Beyond getting all the geometry just right, the coopers must pay attention to many other variables. If they cut the staves from wood with hidden knots, if the moisture content is too high or if the medullary rays — the radial ribbons that extend vertically through a tree — run at the wrong angle to the growth rings, the barrel may leak, requiring hours of troubleshooting. As Fletcher put it, "Every barrel is a problem-solving exercise."

But he, Broich and Waterhouse were trained to solve problems. All three are longtime members of the Vermont National Guard and deployed together to Afghanistan in 2010. A couple of years ago, three of their Army buddies, who'd also gone to Afghanistan before founding 14th Star Brewery in St. Albans, decided to branch out and produce bourbon and maple rum, too. Their new enterprise, which officially launched last year, is called Danger Close Craft Distilling.

At the time, Fletcher recalled, the bourbon makers expressed concern about the difficulty of finding a steady supply of oak barrels. Under federal law, whiskey must be aged in new, charred-oak barrels before it can be called bourbon.

The Danger Close distillers weren't the only liquor producers facing that problem. Since about four years ago, the entire spirits industry has experienced a severe barrel shortage caused by a perfect storm: skyrocketing consumer demand for American bourbon, an explosion in new distilleries entering the market and bad weather in the region where white oak was harvested.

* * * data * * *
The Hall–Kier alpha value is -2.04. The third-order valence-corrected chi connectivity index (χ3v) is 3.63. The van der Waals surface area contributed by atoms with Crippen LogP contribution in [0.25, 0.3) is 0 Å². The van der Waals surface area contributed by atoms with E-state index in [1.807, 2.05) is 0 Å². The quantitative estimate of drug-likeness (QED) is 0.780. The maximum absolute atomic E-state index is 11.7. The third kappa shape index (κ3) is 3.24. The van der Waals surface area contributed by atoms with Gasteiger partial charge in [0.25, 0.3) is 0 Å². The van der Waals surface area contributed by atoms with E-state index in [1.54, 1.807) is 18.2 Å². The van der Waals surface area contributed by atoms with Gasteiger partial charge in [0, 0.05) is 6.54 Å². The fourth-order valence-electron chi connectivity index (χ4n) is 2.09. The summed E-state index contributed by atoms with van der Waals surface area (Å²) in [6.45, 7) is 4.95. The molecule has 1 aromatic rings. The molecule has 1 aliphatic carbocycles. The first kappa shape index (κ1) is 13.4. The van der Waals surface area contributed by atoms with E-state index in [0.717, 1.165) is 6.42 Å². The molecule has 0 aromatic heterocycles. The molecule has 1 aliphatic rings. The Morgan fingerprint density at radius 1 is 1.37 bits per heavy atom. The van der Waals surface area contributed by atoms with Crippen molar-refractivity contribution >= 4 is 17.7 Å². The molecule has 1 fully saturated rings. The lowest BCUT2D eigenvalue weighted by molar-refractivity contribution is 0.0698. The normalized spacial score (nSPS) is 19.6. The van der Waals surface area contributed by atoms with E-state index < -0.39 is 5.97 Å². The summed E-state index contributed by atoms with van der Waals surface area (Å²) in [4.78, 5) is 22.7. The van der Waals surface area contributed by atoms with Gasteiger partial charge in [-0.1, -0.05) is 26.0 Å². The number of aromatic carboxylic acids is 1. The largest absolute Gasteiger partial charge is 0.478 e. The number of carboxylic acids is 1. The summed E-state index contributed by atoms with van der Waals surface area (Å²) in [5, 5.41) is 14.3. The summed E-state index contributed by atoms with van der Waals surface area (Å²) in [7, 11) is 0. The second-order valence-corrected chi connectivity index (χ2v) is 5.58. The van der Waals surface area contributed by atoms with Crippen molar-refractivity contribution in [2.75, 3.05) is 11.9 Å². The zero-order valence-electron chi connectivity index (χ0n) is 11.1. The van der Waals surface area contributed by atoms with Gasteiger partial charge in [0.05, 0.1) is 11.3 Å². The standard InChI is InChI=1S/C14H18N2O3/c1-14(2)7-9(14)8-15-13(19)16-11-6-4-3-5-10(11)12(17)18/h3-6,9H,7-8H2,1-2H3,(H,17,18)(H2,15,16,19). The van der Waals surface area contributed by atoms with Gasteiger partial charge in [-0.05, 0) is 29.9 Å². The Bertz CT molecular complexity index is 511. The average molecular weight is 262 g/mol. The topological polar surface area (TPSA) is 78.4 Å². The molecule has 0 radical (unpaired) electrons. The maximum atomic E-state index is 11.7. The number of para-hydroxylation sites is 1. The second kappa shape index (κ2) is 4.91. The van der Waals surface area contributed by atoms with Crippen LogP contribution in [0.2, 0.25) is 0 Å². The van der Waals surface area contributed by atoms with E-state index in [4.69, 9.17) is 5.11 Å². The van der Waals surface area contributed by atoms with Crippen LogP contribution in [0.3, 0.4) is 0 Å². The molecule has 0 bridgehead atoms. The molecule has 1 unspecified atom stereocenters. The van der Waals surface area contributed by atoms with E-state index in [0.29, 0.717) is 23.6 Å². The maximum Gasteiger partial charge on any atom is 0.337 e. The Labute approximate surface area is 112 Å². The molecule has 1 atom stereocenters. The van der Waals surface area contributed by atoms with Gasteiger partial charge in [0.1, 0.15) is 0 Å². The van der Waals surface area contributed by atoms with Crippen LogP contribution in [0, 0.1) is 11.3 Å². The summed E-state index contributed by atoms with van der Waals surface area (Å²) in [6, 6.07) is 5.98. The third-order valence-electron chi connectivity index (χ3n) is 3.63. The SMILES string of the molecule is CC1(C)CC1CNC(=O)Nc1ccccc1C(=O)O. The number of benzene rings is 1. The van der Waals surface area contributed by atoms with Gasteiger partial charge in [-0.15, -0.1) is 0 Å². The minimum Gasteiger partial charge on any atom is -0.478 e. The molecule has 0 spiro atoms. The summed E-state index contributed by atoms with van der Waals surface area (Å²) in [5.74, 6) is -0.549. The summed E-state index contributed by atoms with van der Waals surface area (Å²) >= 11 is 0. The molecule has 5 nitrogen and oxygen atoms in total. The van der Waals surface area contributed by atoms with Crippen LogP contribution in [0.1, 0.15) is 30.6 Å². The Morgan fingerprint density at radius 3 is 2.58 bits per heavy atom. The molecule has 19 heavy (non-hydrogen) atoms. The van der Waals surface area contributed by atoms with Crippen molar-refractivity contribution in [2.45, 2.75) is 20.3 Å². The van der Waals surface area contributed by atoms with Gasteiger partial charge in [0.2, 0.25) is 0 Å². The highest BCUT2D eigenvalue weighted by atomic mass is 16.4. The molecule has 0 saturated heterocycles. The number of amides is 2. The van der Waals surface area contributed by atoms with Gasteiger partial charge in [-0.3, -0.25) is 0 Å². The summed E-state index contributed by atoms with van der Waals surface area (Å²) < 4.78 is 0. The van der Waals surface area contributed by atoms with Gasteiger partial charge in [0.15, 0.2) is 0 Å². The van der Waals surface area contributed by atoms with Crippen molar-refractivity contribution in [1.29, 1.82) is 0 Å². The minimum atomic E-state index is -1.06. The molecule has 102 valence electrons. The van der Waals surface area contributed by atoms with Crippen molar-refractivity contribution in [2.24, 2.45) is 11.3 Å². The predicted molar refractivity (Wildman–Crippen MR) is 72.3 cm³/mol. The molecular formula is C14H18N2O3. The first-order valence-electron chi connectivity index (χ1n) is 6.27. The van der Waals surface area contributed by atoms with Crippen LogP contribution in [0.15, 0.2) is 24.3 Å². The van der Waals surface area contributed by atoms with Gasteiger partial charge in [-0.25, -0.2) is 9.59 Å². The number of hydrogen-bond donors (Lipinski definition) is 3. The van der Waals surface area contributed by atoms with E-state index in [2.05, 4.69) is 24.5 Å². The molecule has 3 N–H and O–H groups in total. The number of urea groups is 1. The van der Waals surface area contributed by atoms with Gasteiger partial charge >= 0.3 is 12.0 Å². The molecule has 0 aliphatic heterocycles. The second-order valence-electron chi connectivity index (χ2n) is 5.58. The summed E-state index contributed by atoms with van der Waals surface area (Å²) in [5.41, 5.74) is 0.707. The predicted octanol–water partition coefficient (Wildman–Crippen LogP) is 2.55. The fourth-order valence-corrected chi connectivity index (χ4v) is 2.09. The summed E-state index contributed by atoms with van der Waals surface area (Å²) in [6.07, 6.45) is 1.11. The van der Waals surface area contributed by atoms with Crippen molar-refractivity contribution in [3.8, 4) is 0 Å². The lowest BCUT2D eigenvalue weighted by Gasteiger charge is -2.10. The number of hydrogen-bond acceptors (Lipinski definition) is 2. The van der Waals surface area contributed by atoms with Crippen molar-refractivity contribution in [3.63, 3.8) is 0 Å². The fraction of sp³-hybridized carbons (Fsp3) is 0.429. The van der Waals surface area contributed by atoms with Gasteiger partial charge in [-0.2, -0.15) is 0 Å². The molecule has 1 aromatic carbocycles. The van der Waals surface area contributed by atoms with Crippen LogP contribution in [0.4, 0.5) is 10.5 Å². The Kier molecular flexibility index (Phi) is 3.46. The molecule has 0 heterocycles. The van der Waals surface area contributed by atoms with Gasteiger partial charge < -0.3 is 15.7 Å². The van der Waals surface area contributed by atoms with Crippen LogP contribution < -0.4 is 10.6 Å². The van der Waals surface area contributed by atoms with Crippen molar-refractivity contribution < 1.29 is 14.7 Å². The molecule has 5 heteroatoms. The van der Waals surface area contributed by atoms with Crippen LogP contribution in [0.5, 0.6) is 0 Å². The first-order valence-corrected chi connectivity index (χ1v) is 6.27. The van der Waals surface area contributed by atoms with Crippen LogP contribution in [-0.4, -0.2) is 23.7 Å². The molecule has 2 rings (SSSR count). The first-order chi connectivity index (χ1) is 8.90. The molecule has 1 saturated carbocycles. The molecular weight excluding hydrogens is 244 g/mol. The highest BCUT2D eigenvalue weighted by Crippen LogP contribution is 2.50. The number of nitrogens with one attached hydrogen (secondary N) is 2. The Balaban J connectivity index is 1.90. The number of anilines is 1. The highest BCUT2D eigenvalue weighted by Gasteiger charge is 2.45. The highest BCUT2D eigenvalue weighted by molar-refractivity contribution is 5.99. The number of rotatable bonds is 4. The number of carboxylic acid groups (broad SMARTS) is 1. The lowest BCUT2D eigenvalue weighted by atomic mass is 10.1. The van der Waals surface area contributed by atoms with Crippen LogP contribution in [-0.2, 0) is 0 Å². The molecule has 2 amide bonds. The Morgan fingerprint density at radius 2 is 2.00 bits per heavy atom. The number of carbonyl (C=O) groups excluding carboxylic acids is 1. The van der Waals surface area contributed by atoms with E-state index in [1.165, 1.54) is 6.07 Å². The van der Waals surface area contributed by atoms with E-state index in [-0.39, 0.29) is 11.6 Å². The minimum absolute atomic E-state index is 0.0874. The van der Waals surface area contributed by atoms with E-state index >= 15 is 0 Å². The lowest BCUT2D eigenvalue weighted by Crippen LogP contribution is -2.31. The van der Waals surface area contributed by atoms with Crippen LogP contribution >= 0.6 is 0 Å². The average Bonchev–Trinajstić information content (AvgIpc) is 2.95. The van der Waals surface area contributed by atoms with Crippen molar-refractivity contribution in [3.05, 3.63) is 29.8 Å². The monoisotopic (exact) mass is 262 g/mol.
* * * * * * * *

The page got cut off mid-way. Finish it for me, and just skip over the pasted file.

• Oliver Parini
  • Barrels

Fletcher, Broich and Waterhouse, all of whom still have day jobs, offered to help out their brothers-in-arms and build barrels in their spare time.

But, as the trio quickly discovered, crafting barrels is easier said than done. Though the men are experienced woodworkers, cooperage proved far more complicated than building kitchen cabinets or custom furniture. And, unlike with most wood crafts, there were no other coopers in Vermont to teach them the trade. So they spent their first six months trying to figure out how to make a solid, watertight barrel.

Others in the industry weren't exactly keen to help them. Large-scale cooperages in other states typically keep their operations secret and are averse to sharing their methods or materials. At one point, Fletcher traveled to a large cooperage in Louisville, Ky., that was getting rid of 10 stave wheels, which are five-foot blades used to cut staves at precise angles.

Fletcher returned to Vermont and lined up the financing to purchase one. But before he could buy it, another large cooperage swooped in and bought all 10. Fletcher phoned the new owner and asked if he could buy just one. He was rebuffed.

"I said, 'Are you going to use them all?'" Fletcher recalled about the conversation. "'No, I just like to buy up this stuff so no one else can get it,'" the competitor told him.

Fletcher was powerless to do anything about it. Fortuitously, the Vermont Agency of Agriculture, Food & Markets stepped in last May and gave GMGB a $50,000 grant from its Working Lands Enterprise Initiative, which will help the company upgrade its equipment and increase production. (Currently, GMGB produces no more than half a dozen barrels per month.) The agency saw the cooperage as a long-term investment in Vermont's craft spirits industry, which has grown from just three licensed distilleries in 2004 to 28 today, according to the Vermont Department of Liquor Control.